HSAs, FSAs, HRAs, MSAs Overview
Health Savings Accounts (HSAs)
Health Savings Accounts (HSAs) were created by the Medicare Prescription Drug, Improvement, and Modernization Act of 2003 (MMA). The MMA was signed into law on December 8, 2003. HSAs are designed to help individuals save for future qualified medical and retiree health expenses on a tax-free basis.
Generally, you must be covered by a high-deductible health plan (HDHP) to be eligible to establish and contribute to a Health Savings Account. Amounts contributed to an HSA belong to individuals and are completely portable. Every year the money not spent remains in the account and can accrue interest, tax-free--just like an IRA. Unused amounts remain available for later years (unlike amounts in Flexible Spending Arrangements that are forfeited if not used by the end of the year).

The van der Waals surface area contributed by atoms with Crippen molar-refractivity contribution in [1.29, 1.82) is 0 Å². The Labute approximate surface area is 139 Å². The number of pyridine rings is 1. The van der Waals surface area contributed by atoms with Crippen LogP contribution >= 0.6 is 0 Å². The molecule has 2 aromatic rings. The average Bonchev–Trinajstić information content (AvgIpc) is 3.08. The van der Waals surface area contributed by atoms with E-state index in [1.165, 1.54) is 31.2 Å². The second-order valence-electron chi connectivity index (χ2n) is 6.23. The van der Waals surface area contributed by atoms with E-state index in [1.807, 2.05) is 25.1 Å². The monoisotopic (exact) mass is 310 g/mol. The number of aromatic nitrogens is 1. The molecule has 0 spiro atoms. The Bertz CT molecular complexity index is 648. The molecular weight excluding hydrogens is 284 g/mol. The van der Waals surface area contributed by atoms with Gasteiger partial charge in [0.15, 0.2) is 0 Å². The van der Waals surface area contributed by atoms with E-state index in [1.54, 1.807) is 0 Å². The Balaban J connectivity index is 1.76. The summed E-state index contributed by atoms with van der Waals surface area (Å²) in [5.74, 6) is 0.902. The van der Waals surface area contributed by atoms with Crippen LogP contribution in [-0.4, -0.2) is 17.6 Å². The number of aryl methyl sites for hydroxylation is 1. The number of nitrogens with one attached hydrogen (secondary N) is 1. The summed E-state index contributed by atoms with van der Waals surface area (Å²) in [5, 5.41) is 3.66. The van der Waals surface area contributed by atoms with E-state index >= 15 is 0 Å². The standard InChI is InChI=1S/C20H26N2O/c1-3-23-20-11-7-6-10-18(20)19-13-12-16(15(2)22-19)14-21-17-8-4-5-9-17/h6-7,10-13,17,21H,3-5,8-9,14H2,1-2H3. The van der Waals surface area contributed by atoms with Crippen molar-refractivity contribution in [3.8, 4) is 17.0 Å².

Tax-advantaged contributions can be made in three ways:
- The individual and family members can make tax deductible contributions to the HSA even if the individual does not itemize deductions,
- The individual’s employer can make contributions that are not taxed to either the employer or the employee, and
- Employers with cafeteria plans can allow employees to contribute untaxed salary through a salary reduction plan.
Funds distributed from the HSA are not taxed if they are used to pay qualifying medical expenses. To encourage saving for health expenses after retirement, HSA owners between age 55 and 65 are allowed to make additional catch-up contributions (see below) to their HSAs. Individuals eligible for Medicare may not open an HSA.
Health Savings Accounts Limits